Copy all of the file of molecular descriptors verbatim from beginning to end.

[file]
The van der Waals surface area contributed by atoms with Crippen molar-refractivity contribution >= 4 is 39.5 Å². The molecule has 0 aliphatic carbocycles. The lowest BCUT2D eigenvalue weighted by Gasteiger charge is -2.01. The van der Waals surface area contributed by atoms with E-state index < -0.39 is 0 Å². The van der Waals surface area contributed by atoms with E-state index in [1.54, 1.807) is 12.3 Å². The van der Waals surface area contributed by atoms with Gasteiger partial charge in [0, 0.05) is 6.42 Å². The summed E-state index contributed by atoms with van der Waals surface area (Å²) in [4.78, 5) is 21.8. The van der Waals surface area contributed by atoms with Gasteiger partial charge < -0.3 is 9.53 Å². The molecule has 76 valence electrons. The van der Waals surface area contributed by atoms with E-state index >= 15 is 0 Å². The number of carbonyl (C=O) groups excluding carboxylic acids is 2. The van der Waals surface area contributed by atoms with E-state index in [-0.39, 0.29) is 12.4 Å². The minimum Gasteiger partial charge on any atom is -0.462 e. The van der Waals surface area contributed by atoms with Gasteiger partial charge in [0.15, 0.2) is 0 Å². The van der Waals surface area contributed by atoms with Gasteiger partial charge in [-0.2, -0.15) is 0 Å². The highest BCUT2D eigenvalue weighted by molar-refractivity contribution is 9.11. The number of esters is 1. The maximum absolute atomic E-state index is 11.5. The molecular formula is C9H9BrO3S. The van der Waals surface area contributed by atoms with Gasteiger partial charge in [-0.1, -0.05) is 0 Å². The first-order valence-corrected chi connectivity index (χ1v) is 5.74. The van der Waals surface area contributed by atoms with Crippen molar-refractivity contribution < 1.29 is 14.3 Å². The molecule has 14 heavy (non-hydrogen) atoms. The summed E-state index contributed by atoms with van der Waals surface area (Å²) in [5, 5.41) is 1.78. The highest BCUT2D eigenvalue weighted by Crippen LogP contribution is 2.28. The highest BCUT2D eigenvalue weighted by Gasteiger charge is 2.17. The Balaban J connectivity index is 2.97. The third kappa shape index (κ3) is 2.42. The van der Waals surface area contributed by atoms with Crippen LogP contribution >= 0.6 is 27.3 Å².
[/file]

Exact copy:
The van der Waals surface area contributed by atoms with Crippen molar-refractivity contribution >= 4 is 39.5 Å². The molecule has 0 aliphatic carbocycles. The lowest BCUT2D eigenvalue weighted by Gasteiger charge is -2.01. The van der Waals surface area contributed by atoms with E-state index < -0.39 is 0 Å². The van der Waals surface area contributed by atoms with E-state index in [1.54, 1.807) is 12.3 Å². The van der Waals surface area contributed by atoms with Gasteiger partial charge in [0, 0.05) is 6.42 Å². The summed E-state index contributed by atoms with van der Waals surface area (Å²) in [4.78, 5) is 21.8. The van der Waals surface area contributed by atoms with Gasteiger partial charge < -0.3 is 9.53 Å². The molecule has 76 valence electrons. The van der Waals surface area contributed by atoms with E-state index >= 15 is 0 Å². The number of carbonyl (C=O) groups excluding carboxylic acids is 2. The van der Waals surface area contributed by atoms with E-state index in [-0.39, 0.29) is 12.4 Å². The minimum Gasteiger partial charge on any atom is -0.462 e. The van der Waals surface area contributed by atoms with Gasteiger partial charge in [0.15, 0.2) is 0 Å². The van der Waals surface area contributed by atoms with Gasteiger partial charge in [-0.2, -0.15) is 0 Å². The highest BCUT2D eigenvalue weighted by molar-refractivity contribution is 9.11. The number of esters is 1. The maximum absolute atomic E-state index is 11.5. The molecular formula is C9H9BrO3S. The van der Waals surface area contributed by atoms with Gasteiger partial charge in [-0.1, -0.05) is 0 Å². The first-order valence-corrected chi connectivity index (χ1v) is 5.74. The van der Waals surface area contributed by atoms with Crippen molar-refractivity contribution < 1.29 is 14.3 Å². The molecule has 14 heavy (non-hydrogen) atoms. The summed E-state index contributed by atoms with van der Waals surface area (Å²) in [5, 5.41) is 1.78. The highest BCUT2D eigenvalue weighted by Crippen LogP contribution is 2.28. The highest BCUT2D eigenvalue weighted by Gasteiger charge is 2.17. The Balaban J connectivity index is 2.97. The third kappa shape index (κ3) is 2.42. The van der Waals surface area contributed by atoms with Crippen LogP contribution >= 0.6 is 27.3 Å².